Our Luxury London Pub Crawl
Whether you’re a local, or in town for the weekend, take a look at our two pub routes to assist you on a luxury London pub crawl steeped in history.
24th June 2019
This pub at 18 Argyll Street is Grade II listed and was built in 1868. The incredible interior has original mahogany panels and traditional snugs popular in the Victorian era. Even some of the glass partitions are originals too. The inside of the pub is so amazing that it is currently being petitioned to be added to the National Inventory of Historic Pub Interiors.
Found at 18 Wilton Row in Belgrave Square, The Grenadier is the location of a former officers’ mess. Said to be one of London’s most haunted pubs, The Grenadier is apparently named after a young soldier called Cedric. This young solider came to a grisly end after he was caught cheating at cards. To this day, visitors still pin money to the ceiling of the pub to help him pay his debt, but despite this, his ghost still seems to be trapped on earth…
This pub in Mayfair’s quaint Shepherd Market dates back to 1882 and its interior feels a little like stepping back in time, with a touch of the quirkiness about it. Over the years, Shepherd Market is a spot where numerous artists and authors have called home. One of these was the author and playwright Michael Arlen, who lived in a flat opposite Ye Grapes. Shepherd Market was the location of his best-selling 1924, The Green Hat.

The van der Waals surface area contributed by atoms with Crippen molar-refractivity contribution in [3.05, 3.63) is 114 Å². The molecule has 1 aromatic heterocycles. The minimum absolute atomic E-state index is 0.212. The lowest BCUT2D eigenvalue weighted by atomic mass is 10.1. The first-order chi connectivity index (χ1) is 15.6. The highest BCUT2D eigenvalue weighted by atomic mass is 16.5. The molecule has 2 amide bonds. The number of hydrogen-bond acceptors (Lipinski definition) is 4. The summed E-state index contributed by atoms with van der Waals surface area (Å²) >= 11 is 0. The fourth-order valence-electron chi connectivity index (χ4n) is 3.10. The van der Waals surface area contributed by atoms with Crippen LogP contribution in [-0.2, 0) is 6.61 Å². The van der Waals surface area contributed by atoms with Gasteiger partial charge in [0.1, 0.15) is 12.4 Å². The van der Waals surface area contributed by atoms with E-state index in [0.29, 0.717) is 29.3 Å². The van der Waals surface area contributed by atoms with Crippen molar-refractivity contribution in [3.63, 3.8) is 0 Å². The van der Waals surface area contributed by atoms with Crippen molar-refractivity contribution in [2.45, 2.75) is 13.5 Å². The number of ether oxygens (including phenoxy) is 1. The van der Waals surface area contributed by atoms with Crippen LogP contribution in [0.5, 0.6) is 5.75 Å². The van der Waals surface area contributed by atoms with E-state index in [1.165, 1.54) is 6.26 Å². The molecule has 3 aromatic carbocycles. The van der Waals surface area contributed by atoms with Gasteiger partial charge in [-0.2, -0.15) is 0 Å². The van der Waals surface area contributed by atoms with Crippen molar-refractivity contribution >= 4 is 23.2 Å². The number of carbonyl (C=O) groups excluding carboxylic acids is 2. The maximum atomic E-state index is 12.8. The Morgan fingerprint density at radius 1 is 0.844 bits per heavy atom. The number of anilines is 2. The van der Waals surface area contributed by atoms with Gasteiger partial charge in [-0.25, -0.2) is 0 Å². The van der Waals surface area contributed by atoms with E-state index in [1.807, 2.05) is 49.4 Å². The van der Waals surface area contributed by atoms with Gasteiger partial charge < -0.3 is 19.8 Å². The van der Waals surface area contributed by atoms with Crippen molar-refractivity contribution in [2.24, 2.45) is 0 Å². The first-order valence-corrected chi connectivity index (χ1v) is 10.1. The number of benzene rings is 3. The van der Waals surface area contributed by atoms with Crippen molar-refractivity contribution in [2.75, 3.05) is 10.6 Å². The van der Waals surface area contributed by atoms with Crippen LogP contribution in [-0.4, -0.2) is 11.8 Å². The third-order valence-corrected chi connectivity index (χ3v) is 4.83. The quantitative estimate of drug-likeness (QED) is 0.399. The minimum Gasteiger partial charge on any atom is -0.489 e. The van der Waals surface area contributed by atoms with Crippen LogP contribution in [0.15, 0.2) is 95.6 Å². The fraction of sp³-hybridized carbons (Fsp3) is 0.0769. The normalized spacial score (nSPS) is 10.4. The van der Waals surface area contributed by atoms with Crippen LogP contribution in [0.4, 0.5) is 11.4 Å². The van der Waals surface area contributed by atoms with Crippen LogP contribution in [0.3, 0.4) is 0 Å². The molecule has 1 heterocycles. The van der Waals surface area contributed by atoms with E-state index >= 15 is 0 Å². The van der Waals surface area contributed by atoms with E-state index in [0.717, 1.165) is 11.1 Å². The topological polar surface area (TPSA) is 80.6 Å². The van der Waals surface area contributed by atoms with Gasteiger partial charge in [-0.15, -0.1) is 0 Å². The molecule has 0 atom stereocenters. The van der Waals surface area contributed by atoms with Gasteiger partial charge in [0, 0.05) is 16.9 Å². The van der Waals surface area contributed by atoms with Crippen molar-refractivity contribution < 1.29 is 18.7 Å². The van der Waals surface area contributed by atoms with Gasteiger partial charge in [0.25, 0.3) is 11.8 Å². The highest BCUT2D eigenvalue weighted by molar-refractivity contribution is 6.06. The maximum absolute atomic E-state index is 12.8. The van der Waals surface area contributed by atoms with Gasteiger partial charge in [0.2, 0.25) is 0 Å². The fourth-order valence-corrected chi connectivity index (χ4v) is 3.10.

This pub at 50 Davies Street may have had a more recent makeover, but it is in fact the oldest pub in Mayfair. The Running Horse has been open since 1738. You still feel a sense of the pub’s history today, with traditional fireplaces, wall panelling and a gorgeous wooden floor. It’s a place to imagine a London of past times with all the luxurious trimmings of the neighbourhood today.
This pub dates back to the 19th century, but it has become famed for more than just its historic credentials. The Star Tavern became particularly well known for a whole host of showbusiness patrons in the 20th century, from film producers such as Sir Alexander Korda to the actor Peter O’Toole. However, the pub’s biggest claim to fame is that it’s allegedly the spot where the Great Train Robbers made their plans in 1963!
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